For elections some are fond of saying: "It's the economy stupid". For drive cycles the saying is: "It's the accelerations stupid".

Didn't you link to the Car and Driver article which described how US06 was so aggressive they thought some vehicles simply couldn't do it? In any event, the cycle is more aggressive than a steady 70 mph.
 


eastern refugee

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I really am getting tired of reading the debate about which is more accurate when it comes to a lab test result v. real life. I'm sure I am not the only one. They both has important value to all of us. Yes, a lab test is repeatable, because it is always in a constant ideal control. Yes, a real life test result is important because WE LIVE IN AND DRIVE IN REAL LIFE, not a lab controlled environment. Can we agree to disagree about which is MORE important and just get excited for the delivery of our highly anticipated new cars? Please.
Thank you!!!! The words of wisdom.
 

dbsb3233

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For elections some are fond of saying: "It's the economy stupid". For drive cycles the saying is: "It's the accelerations stupid".

Didn't you link to the Car and Driver article which described how US06 was so aggressive they thought some vehicles simply couldn't do it? In any event, the cycle is more aggressive than a steady 70 mph.
That's completely apples to oranges. I don't give a hoot about acceleration (at least for this purpose). Or regen gains, which those rapid ups and downs surely include. We're talking long high-speed stretches, like a normal between-cities interstate drive that millions of Americans do when they take a road trip. That's a tiny bit of "get on the interstate" and a tiny bit of "get off the interstate" at the end with 99% steady 75 MPH (or 70 or 80 or whichever interstate speed they might choose to measure.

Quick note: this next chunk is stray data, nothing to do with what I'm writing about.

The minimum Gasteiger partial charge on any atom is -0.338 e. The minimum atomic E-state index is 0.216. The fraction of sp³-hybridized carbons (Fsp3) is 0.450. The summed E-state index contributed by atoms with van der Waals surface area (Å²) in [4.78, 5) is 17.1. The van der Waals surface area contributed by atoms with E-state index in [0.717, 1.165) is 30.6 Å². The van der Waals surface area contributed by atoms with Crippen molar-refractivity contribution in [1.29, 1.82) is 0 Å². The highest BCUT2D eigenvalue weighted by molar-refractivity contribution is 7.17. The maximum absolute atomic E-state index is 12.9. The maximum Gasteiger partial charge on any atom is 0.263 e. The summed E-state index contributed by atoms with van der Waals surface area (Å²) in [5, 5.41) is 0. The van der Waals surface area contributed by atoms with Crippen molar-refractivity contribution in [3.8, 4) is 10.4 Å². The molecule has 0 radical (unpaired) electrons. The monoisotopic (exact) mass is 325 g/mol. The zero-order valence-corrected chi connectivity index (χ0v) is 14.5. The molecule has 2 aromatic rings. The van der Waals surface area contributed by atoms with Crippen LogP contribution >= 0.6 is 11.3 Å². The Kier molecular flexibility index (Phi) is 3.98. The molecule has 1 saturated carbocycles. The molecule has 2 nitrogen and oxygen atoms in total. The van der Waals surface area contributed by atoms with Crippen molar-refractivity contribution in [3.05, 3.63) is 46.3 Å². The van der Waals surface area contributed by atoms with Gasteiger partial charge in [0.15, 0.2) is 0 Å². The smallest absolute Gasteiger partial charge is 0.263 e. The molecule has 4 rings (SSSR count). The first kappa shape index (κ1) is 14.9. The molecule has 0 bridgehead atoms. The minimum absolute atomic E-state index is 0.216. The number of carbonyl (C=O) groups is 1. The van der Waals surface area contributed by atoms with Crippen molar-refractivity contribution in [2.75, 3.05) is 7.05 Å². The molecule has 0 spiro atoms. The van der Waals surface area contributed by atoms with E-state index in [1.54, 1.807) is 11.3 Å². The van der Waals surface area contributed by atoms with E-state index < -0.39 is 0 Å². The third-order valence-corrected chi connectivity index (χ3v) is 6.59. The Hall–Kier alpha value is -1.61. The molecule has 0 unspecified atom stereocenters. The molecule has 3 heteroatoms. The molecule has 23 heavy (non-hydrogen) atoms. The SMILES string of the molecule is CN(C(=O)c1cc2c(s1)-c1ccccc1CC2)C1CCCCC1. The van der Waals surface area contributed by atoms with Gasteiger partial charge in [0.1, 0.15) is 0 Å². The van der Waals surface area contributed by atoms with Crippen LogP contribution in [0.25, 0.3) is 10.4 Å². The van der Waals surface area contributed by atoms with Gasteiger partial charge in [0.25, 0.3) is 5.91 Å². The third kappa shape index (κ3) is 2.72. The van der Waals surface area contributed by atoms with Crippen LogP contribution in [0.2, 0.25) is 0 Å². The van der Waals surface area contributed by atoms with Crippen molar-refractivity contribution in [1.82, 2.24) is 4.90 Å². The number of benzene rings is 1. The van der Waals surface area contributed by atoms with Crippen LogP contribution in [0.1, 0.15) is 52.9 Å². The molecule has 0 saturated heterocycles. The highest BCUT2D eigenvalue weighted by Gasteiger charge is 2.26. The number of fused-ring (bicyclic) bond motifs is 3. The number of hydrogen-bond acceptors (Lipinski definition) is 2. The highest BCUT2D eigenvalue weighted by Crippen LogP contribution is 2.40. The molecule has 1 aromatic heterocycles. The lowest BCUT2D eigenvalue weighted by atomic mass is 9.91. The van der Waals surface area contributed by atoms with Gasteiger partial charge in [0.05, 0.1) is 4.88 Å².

That's not even remotely close to what that US06 measures. In fact it's nearly the opposite. They spend maybe all of 5% of the graph at 70+.

If EPA chooses not to do a representative high-speed range test, so be it. But we shouldn't be pretending that they already are.
 

EVer

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But it might be connected to the sensor for the outside ambient. ;)

I don't know how it works, but I've never experienced the behavior you've described with other BEVs, and I sure hope the the Mach-E doesn't break that streak.
I’ve never experienced the alleged behavior with tesla either.

Returning to a car the same day you parked it and finding a 90% reduction in SOC isn’t indicative of ambient temperature, it’s indicative of a car which was using a lot of energy while parked, for example running sentry mode and HVAC, or a car someone else took for a joy ride.
 

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I fully agree. The "Fuel economy" website still shows the model Y as 216 miles and 297 highway miles. EPA miles in the city do not matter as much as on highway. I also think having basic information in front of the wheel is important. So is the ability to turn the volume down without looking at a screen.
 

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The range increase will come from "gamesmanship" of the numbers. I doubt they will unlock additional battery capacity until they have more data from thousands of vehicles on the road. WTLP numbers should be used as a better comparison of one vehicle to another, since WTLP does not allow the use of varying multipliers like the EPA does. If you look at Tesla's EPA vs WTLP they are very close, while others such as Porsche/Audi are significantly different. When real world tests are done under identical conditions the Porsche/Audi models get very close to their EPA numbers while Tesla significantly underperforms the EPA numbers. Tesla still has the most range, but the delta is not as great as the EPA estimates suggest.
 

dbsb3233

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If I were to place a bet now, I'd place it on the EPA numbers meeting the original targets, not beating them or falling short. Within a few miles anyway (like 304 or 298 or something like that).

But still holding out some hope for an eventual OTA update that releases a little more battery reserve next year (adding another 10-20 miles).